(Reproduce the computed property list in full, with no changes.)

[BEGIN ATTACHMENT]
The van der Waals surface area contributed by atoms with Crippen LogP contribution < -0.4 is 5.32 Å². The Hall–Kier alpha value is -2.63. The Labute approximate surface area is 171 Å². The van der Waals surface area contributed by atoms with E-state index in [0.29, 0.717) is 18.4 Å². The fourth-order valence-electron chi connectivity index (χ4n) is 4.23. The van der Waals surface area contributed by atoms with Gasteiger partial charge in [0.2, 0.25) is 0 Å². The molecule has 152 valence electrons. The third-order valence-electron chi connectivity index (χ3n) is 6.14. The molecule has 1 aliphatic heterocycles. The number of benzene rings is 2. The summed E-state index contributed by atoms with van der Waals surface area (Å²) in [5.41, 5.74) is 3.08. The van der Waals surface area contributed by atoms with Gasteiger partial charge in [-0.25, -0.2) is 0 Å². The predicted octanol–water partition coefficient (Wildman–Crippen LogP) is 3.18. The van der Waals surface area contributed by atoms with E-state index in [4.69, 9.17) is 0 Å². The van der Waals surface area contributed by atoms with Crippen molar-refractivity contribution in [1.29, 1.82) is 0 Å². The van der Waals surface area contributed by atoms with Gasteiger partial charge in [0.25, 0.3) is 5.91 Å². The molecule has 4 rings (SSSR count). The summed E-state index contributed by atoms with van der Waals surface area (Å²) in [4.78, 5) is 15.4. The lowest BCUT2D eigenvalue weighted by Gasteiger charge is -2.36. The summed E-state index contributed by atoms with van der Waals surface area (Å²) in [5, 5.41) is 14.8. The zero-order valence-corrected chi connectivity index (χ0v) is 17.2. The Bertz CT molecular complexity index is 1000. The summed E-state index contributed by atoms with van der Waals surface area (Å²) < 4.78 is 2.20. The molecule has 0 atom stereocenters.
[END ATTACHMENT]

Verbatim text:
The van der Waals surface area contributed by atoms with Crippen LogP contribution < -0.4 is 5.32 Å². The Hall–Kier alpha value is -2.63. The Labute approximate surface area is 171 Å². The van der Waals surface area contributed by atoms with E-state index in [0.29, 0.717) is 18.4 Å². The fourth-order valence-electron chi connectivity index (χ4n) is 4.23. The van der Waals surface area contributed by atoms with Gasteiger partial charge in [0.2, 0.25) is 0 Å². The molecule has 152 valence electrons. The third-order valence-electron chi connectivity index (χ3n) is 6.14. The molecule has 1 aliphatic heterocycles. The number of benzene rings is 2. The summed E-state index contributed by atoms with van der Waals surface area (Å²) in [5.41, 5.74) is 3.08. The van der Waals surface area contributed by atoms with Gasteiger partial charge in [-0.25, -0.2) is 0 Å². The predicted octanol–water partition coefficient (Wildman–Crippen LogP) is 3.18. The van der Waals surface area contributed by atoms with E-state index in [4.69, 9.17) is 0 Å². The van der Waals surface area contributed by atoms with Crippen molar-refractivity contribution in [1.29, 1.82) is 0 Å². The van der Waals surface area contributed by atoms with Gasteiger partial charge in [0.25, 0.3) is 5.91 Å². The molecule has 4 rings (SSSR count). The summed E-state index contributed by atoms with van der Waals surface area (Å²) in [4.78, 5) is 15.4. The lowest BCUT2D eigenvalue weighted by Gasteiger charge is -2.36. The summed E-state index contributed by atoms with van der Waals surface area (Å²) in [5, 5.41) is 14.8. The zero-order valence-corrected chi connectivity index (χ0v) is 17.2. The Bertz CT molecular complexity index is 1000. The summed E-state index contributed by atoms with van der Waals surface area (Å²) < 4.78 is 2.20. The molecule has 0 atom stereocenters.